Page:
Let's say you have the following C source file, call it
void print_name(const char * name)
printf("My name is %s\n", name);
When you compile it, with
cc name.c you generate
name.o. The .o contains the compiled code and data for all functions and variables defined in name.c, as well as index associated their names with the actual code. If you look at that index, say with the
nm tool (available on Linux and many other Unixes) you'll notice two entries:
00000000 T print_name
What this means: there are two symbols (names of functions or variables, but not names of classes, structs, or any types) stored in the .o. The first, marked with
T actually contains its definition in
name.o. The other, marked with
U is merely a reference. The code for
print_name can be found here, but the code for
printf cannot. When your actual program runs it will need to find all the symbols that are references and look up their definitions in other object files in order to be linked together into a complete program or complete library. An object file is therefore the definitions found in the source file, converted to binary form, and available for placing into a full program.
You can link together .o files one by one, but you don't: there are generally a lot of them, and they are an implementation detail. You'd really prefer to have them all collected into bundles of related objects, with well recognized names. These bundles are called libraries and they come in two forms: static and dynamic.
A static library (in Unix) is almost always suffixed with
.a (examples include
libc.a which is the C core library,
libm.a which is the C math library) and so on. Continuing the example you'd build your static library with
ar rc libname.a name.o. If you run
libname.a you'll see this:
00000000 T print_name
As you can see it is primarily a big table of object files with an index finding all the names in it. Just like object files it contains both the symbols defined in every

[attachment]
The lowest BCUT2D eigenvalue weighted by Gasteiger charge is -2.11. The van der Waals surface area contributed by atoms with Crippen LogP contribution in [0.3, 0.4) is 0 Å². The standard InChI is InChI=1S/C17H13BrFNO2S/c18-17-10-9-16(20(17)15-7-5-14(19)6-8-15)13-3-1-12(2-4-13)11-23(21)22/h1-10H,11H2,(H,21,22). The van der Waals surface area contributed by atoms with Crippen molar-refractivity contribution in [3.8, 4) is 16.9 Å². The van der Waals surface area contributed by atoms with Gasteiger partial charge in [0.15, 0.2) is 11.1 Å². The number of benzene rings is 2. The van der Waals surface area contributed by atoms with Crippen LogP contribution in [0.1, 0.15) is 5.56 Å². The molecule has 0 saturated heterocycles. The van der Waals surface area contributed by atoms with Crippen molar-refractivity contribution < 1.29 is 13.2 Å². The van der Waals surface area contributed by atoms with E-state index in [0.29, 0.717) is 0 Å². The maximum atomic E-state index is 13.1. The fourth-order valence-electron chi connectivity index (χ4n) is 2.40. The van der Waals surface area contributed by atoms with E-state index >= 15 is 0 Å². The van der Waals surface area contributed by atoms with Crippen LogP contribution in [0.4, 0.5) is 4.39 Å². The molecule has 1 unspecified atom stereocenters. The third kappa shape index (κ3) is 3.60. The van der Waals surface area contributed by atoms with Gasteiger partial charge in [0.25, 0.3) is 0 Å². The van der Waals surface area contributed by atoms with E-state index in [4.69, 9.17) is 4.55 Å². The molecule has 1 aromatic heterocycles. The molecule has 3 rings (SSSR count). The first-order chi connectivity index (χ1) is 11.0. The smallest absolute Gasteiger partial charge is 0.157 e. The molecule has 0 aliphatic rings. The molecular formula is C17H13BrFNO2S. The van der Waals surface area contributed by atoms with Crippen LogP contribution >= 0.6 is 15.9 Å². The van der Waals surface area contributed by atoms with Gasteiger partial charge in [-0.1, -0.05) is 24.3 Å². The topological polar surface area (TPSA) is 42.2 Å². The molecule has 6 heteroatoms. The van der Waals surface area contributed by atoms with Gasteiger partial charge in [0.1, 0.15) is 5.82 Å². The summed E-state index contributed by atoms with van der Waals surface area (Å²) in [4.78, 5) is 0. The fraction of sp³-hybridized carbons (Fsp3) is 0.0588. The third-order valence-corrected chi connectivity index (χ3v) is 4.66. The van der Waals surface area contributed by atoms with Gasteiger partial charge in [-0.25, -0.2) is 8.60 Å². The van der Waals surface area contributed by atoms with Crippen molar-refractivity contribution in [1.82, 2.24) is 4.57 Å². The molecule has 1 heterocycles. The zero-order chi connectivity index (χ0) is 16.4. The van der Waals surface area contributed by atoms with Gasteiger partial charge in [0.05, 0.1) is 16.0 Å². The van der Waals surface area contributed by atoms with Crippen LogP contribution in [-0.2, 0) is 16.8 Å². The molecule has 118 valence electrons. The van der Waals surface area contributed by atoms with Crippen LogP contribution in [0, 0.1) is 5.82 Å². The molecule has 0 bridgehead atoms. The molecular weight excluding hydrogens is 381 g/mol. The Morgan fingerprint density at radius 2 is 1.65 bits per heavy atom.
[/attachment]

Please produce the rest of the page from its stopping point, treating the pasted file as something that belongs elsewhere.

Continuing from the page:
.o and the symbols referred to by them. If you were to link in another .o (e.g.
print_date), you'd see another entry like the one above.
If you link in a static library into an executable it embeds the entire library into the executable. This is just like linking in all the individual
.o files. As you can imagine this can make your program very large, especially if you are using (as most modern applications are) a lot of libraries.
A dynamic or shared library is suffixed with
.so. It, like its static analogue, is a large table of object files, referring to all the code compiled. You'd build it with
cc -shared libname.so name.o. Looking at with
nm is quite a bit different than the static library though. On my system it contains about two dozen symbols only two of which are
00001498 a _DYNAMIC
00001574 a _GLOBAL_OFFSET_TABLE_
00001488 d __CTOR_END__
00001484 d __CTOR_LIST__
00001490 d __DTOR_END__
0000148c d __DTOR_LIST__
00000480 r __FRAME_END__
00001494 d __JCR_END__
00001494 d __JCR_LIST__
00001590 A __bss_start
00000420 t __do_global_ctors_aux
00000360 t __do_global_dtors_aux
00001588 d __dso_handle
000003f7 t __i686.get_pc_thunk.bx
00001590 A _edata
00001594 A _end
00000454 T _fini
000002f8 T _init
00001590 b completed.5843
000003c0 t frame_dummy
0000158c d p.5841
000003fc T print_name
A shared library differs from a static library in one very important way: it does not embed itself in your final executable. Instead the executable contains a reference to that shared library that is resolved, not at link time, but at run-time. This has a number of advantages:
- Your executable is much smaller. It only contains the code you explicitly linked via the object files. The external libraries are references and their code does not go into the binary.
- You can share (hence the name) one library's bits among multiple executables.
- You can, if you are careful about binary compatibility, update the code in the library between runs of the program, and the program will pick up the new library without you needing to change it.
There are some disadvantages:
- It takes time to link a program together. With shared libraries some of this time is deferred to every time the executable runs.
- The process is more complex. All the additional symbols in the shared library are part of the infrastructure needed to make the library link up at run-time.
- You run the risk of subtle incompatibilities between differing versions of the library. On Windows this is called "DLL hell".
(If you think about it many of these are the reasons programs use or do not use references and pointers instead of directly embedding objects of a class into other objects. The analogy is pretty direct.)
Ok, that's a lot of detail, and I've skipped a lot, such as how the linking process actually works. I hope you can follow it. If not ask for clarification.